My mum died when I was seven. She had Autusomal Dominant Polcystic Kidney Disease. I remember her being so unwell on haemodailysis at home. It was traumatic for me; as a young child it was hard to see my mum in so much pain and there was a lot of blood. It was the 70s, a lot has changed in the treatment of this diseases since then.
I didn’t understand much about the disease at the time, but I do recall my dad showing me pictures from a medical journal and trying to explain it to me. I remember a picture of a kidney full of cysts and although at the time I didn’t know what the kidney did, I knew the one in the picture just wasn’t right.
I was diagnosed with PKD when I was 19. I’d had a UTI and some pain in my kidney area, particularly when I started going out dancing as a young adult. Learning that I would follow a similar path as my mum was near to devastating. My kidneys failed when I was 37. I was very unwell in the lead up to this. I went on haemodailysis for 4.5 years and continued to work four days a week. My partner became my carer and my career was put on hold.
In 2015 I received a life saving transplant from a deceased donor. It’s changed my life in the most positive and profound way. Every day is a blessing.
I like to think that my mum would have been proud of what I have achieved despite my health challenges. It’s hard growing up without a mum, and sometimes I wonder what type of person she was, what hobbies she enjoyed, what music she liked and what we would have talked about if she was here with me today.
Finding a cure for PKD is so important, so that less people have to experience what I’ve been through. So many people and their families suffer from PKD but we are still waiting for a cure. I’m positive this will change in the future.
I enjoy volunteering for DonateLife and if I can encourage more people to register to be an organ and tissue donor then I feel I’ve done something positive in return for my donor and their family, and everyone currently waiting for a transplant. No one should die while waiting.
9 replies on “It’s hard growing up without a Mum”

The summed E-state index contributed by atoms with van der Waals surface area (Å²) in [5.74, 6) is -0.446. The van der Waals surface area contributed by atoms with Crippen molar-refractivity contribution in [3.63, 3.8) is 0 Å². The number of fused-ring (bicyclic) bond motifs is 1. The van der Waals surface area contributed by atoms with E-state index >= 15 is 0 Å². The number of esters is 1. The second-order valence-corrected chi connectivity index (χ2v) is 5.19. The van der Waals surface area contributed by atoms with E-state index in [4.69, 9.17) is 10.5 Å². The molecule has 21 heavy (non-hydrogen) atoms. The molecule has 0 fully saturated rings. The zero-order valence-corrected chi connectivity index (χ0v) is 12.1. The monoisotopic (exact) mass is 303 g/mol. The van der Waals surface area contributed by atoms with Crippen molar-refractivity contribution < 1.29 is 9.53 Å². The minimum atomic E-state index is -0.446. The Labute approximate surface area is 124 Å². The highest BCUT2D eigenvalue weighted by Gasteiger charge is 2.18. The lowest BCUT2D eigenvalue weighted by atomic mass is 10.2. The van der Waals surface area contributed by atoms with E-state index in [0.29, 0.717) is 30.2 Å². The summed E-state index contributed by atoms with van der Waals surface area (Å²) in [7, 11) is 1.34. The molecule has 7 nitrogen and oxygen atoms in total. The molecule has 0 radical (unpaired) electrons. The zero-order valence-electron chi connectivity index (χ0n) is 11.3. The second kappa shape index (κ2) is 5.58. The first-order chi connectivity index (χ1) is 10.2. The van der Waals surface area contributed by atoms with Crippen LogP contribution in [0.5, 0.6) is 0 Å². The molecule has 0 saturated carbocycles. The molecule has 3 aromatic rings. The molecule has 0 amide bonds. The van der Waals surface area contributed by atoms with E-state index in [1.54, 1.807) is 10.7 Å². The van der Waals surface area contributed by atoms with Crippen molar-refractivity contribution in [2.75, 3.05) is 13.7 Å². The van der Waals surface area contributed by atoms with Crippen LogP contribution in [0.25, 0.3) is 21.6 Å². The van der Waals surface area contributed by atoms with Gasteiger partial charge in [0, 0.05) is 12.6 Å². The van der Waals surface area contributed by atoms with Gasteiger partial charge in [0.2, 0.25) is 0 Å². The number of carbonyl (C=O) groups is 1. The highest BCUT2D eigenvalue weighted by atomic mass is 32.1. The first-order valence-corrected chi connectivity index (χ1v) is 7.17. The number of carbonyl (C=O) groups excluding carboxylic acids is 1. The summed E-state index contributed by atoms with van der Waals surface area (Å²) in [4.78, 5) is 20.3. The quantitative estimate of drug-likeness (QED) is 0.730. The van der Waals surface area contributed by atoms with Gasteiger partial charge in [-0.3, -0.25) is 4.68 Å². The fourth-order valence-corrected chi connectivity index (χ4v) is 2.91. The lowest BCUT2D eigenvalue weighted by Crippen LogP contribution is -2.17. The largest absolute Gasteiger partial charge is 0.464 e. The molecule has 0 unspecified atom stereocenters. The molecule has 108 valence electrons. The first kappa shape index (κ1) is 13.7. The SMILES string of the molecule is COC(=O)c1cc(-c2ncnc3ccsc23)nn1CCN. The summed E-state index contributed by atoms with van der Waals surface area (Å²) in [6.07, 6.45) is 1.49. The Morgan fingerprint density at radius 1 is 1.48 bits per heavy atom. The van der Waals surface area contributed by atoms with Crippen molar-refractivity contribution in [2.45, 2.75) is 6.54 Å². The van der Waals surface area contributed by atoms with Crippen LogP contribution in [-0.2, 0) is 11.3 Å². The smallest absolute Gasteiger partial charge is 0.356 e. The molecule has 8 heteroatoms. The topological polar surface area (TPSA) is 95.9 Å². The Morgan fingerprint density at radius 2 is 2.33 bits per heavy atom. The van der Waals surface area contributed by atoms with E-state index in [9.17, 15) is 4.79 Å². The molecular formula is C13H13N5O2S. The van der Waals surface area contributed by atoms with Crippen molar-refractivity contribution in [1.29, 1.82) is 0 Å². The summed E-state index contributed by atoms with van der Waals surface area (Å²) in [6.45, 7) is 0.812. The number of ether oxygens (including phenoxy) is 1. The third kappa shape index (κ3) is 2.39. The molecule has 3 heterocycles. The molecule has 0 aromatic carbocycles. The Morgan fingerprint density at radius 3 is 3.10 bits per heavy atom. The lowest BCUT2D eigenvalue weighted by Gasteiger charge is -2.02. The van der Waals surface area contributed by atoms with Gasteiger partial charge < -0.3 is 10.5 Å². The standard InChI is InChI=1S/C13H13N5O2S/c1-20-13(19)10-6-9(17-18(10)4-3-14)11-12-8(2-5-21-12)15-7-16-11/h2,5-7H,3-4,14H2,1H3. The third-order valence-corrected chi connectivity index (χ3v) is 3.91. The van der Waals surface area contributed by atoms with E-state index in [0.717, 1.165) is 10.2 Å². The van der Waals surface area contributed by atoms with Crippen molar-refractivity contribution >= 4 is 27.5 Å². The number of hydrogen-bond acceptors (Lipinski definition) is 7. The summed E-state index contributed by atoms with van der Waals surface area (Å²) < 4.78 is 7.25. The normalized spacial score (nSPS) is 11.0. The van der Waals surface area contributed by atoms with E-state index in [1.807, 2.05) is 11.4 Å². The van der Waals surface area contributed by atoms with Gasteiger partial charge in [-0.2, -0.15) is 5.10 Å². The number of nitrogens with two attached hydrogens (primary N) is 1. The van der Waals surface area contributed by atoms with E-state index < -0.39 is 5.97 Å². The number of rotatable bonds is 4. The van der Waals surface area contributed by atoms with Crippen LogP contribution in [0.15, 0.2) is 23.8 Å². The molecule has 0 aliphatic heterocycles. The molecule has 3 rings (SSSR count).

Thanks for sharing. Good to know that i am not alone.
Thanks Cameron. It’s great to be able to share our story and help others feel less isolated. All the best to you.
Dear Cameron, I’m so glad my story helped in some small way. I wish you a very bright future. Rachel.
Rachel has enjoyed some innovations in the discoveries in dealing with her PKD. She is inspirational in her appreciation, willingness to further nurture discoveries and her support for others. A wonderful story to read and helps others to understand the genetic condition of PKD just that little bit more. The more knowledge, understanding and empathy for the disease is for the betterment. I commend Rachel for her efforts.
Thank you Janice for your very kind words. It means a lot to me. I’m happy that my story was of interest to you and that it may inspire and support others. Rachel.
Thanks Rachael. I turn 47 today and the disease is on my mind. You’ve made me realise, again, that I am relatively lucky so far, and that there is plenty to look forward to.
Thanks David, it’s lovely to hear from people in a similar situation. I hope your journey is a positive one and that my story will offer you hope or comfort in some way. All the very best, Rachel.
Thanks for sharing Rachel, you look amazing. My mother & brother have had their transplants due to PKD, it’s my turn now. I’m 49yo and at 19%.
Thank you PKD Australia for sharing my story. You are doing amazing things to raise awareness about this disease. Well done.